How dating a man child helped me grow into a woman adult

Dating an immature man teaches you more about life than anything else in the world.

Sonakshi Kohli Sonakshi Kohli Aug 01, 2017
Being with an immature man was a learning experience. Photo Courtesy: YouTube

 

A wise man once said, "a child can teach an adult three things: to be happy for no reason, to always be busy with something, and to know how to demand with all his might that which he desires."

A not-so-wise woman (me) now says, a man child can teach a normal, sane, happy-go-lucky woman three things: to mind your own business, to always be the responsible one, and most importantly--to never ever try to mother the overgrown child.

Yes, each relationship teaches you something about life, but being with a 24-year old 'man' with the sensibilities of a 3-year-old kid turns it around and how!

Wait! I Guess I Just Overestimated Him By Comparing Him To 3-Year Olds

For 3-year-olds can still walk without their parents' support unlike this well-educated, handsome young man I was once with, who couldn't survive a day without his mommy dear feeding him with specially cooked paranthas and his house help tying his laces in the morning.

Love is blind, so I did manage to oversee this excessive mother-son affection, but what irked me mostly was how he'd yell at his mother if those paranthas weren't as round as the big-fat zero he probably was himself. Worse still--his mother took it silently instead of just giving him a tight slap.

Fine! There Was Something Good About Him--His Math

Trust me, when I was in my mother's womb, I was wiser than he is now. I obviously don't remember what I did inside. But at least, I never kicked my mother for every time she ate disgusting spinach and ghiya instead of chocolates.  I mean, I never kept scores in life. Perhaps, mathematics was never my strong suit.

But as you know, opposites attract, God knows why. So I was attracted to this Aryabhata in life, who probably didn't go beyond scoring a 40 over 100 in his Mathematics board exam, but when it came to settling scores, he was the boss.

One day if I accidentally would forget messaging him and telling him where I was going, it would result in him doing the exact same thing--intentionally to teach me a lesson. "Now you know how I felt", he would exclaim.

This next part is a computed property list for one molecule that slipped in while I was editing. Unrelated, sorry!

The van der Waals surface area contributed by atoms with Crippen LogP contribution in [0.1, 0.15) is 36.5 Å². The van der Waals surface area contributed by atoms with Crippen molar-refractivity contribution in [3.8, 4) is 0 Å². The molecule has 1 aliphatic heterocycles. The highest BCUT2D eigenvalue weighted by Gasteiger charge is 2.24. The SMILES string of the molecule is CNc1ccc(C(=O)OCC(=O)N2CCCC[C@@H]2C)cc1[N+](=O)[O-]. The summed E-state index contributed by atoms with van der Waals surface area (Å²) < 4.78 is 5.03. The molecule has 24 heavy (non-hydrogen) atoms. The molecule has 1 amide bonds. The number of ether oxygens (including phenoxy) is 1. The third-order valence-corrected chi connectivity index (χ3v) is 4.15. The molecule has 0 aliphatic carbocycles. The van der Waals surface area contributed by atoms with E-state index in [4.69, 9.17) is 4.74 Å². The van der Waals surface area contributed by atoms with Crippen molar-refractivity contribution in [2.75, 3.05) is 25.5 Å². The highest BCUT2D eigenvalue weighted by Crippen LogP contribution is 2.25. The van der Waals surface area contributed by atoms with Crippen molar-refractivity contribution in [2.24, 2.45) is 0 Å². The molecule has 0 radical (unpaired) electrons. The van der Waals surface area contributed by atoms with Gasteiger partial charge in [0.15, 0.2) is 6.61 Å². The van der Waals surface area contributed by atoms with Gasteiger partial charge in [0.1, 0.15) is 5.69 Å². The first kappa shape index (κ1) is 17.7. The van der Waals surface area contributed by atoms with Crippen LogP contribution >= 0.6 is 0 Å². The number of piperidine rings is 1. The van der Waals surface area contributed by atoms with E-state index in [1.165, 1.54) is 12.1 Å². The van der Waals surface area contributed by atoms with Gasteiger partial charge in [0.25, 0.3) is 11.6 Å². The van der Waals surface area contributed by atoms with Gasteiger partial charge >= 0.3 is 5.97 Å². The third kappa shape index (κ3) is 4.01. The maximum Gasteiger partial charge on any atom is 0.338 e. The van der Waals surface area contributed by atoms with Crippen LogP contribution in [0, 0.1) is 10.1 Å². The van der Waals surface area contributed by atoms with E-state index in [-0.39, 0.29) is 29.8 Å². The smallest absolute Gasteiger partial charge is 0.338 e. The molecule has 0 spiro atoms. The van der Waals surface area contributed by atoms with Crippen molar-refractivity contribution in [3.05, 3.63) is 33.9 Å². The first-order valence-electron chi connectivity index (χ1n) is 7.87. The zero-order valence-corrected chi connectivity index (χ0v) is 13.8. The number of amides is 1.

He could have made for a better teacher than a businessman, you know.

In fact, he could be a brilliant geometry teacher, for he knew how to "mark his territory" flawlessly so that other men couldn't even breathe near me. His genius ways of doing that involved refusing to leave my hand in public, calling me ten times if I was out with friends, and being after my life to change my relationship status on social media for the world to see.

Perhaps, 'turned into a mother' would have been a more suitable Facebook status than 'being in a relationship' at the time.

Or He Could Be An Athlete?

Because he was better than Usain Bolt when it came to running--running away from responsibilities, I mean. Leave alone taking care of his things at home, he could barely take care of me after downing two drinks. I was supposed to be the responsible one all the time and to be honest, that was quite frustrating. But it taught me to be independent and take care of myself.

My Faith in Motherhood is Shattered

What else do you expect when you have to convince a fully grown man to not throw a fit at a restaurant if the dish 'couldn't meet his standards'. I mean, even a kid settles for milk and biscuits and shuts the f**k up after a point unlike this man who would rant about it for days.

In fact his outburst triggers varied from the very reasonable "I had to wake up at 10 a.m. today" to the even more valid "my dad gave me two rupees less in my pocket money this month", and the most convincing one in the history of mankind--"I couldn't drink this weekend which is why I am acting up."

He wasn't a drunkard or a drug addict and I wasn't a mother--I just couldn't be. No amount of explaining helped but fortunately the 'you need to grow up' talks did have a positive effect--not on him, but on me.

I grew up only to understand that life is beyond keeping scores and forcefully trying to make things work with a person who hasn't grown up yet. Moreover, watching him sulk over silliest things despite having everything in life made me realize the value of contentment and happiness.

Also read: I can be best friends with Pervez Musharraf, but not even cordial with my ex-boyfriend. Here's why.

 

 

 

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